What is Glaucoma?

photo showing close up of the eyeball

Glaucoma is a complicated disease in which the optic nerve at the back of the eye is damaged, this leads to progressive, irreversible vision loss. Glaucoma is one of the leading causes of blindness.

 

There are two main types of glaucoma: primary open angle glaucoma and acute angle closure glaucoma.

 

The most common form is primary open angle glaucoma. This is often associated with an increase in eye pressure. Eye pressure refers to the tissue pressure within the human eye and is typically caused by the continual drainage and production of aqueous humour. 

 

Crossection diagram of the eyeball

The aqueous humour is the watery fluid between the cornea and the lens. It maintains the pressure needed to inflate the eye and provides nutrition for the central cornea and lens as they do not have their own blood supply. It circulates from behind the iris into drainage channels between the iris and the cornea. If it cannot drain away correctly, then there can be a fluid build-up leading to a rise in eye pressure and ultimately damage to the optic nerve.

 

Eye pressure is usually shown as millimetres of mercury (mm Hg). The standard eye pressure should measure less than 21 mm Hg. Ocular hypertension occurs when the eye pressure increases. Vision damage occurs very slowly and the first signs may be the loss of some parts of the visual field, most commonly the peripheral, or side vision.

 

Acute angle closure glaucoma occurs when the drainage system becomes completely blocked and the fluid pressure rises quickly as more fluid continues to be made. The usual symptoms are sudden and severe eye pain, a red eye and blurred, haloed or decreased vision. You may feel sick and vomit. It can rapidly lead to blindness in the affected eye if not treated promptly.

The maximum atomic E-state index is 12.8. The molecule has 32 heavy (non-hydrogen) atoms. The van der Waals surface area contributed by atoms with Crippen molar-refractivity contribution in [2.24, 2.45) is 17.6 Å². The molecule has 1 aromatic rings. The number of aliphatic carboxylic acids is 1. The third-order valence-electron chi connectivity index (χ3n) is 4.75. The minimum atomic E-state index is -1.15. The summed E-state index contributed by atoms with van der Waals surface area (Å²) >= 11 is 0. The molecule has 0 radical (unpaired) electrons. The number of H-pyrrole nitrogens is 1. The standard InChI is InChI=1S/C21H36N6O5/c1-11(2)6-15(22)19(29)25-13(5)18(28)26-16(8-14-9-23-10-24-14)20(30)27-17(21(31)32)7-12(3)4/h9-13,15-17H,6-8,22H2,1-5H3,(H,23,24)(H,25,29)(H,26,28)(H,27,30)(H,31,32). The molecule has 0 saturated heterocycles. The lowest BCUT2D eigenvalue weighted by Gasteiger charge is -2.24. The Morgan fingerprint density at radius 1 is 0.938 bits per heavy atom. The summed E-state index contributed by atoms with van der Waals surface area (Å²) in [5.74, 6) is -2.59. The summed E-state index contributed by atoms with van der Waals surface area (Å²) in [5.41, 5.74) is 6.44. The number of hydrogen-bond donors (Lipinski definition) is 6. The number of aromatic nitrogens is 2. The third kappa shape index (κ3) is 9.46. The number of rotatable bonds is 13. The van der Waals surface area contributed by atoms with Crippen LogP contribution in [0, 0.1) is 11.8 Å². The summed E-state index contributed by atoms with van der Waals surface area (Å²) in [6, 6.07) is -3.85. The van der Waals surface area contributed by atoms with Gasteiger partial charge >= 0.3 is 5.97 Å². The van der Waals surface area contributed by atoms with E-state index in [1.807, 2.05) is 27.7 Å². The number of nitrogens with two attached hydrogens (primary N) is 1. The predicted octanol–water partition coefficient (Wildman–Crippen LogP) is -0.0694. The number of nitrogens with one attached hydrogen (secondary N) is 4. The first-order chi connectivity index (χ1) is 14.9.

Glaucoma can affect young children also. It is called congenital, paediatric or infantile glaucoma. It is usually diagnosed within the first year of life. Symptoms include enlarged eyes, cloudiness of the cornea and sensitivity to light.

 

Glaucoma can be treated with eye drops, pills, laser surgery, traditional surgery or a combination of these methods. All are intended to decrease eye pressure and, thereby, protect the optic nerve. The goal of any treatment is to prevent loss of vision, as vision loss from glaucoma is irreversible. The good news is that glaucoma can be managed if detected early, and with medical and/or surgical treatment, most people with glaucoma will not lose their sight.

Picture showing laser surgery on the eye to treat Glaucoma

John Owens - November 2016

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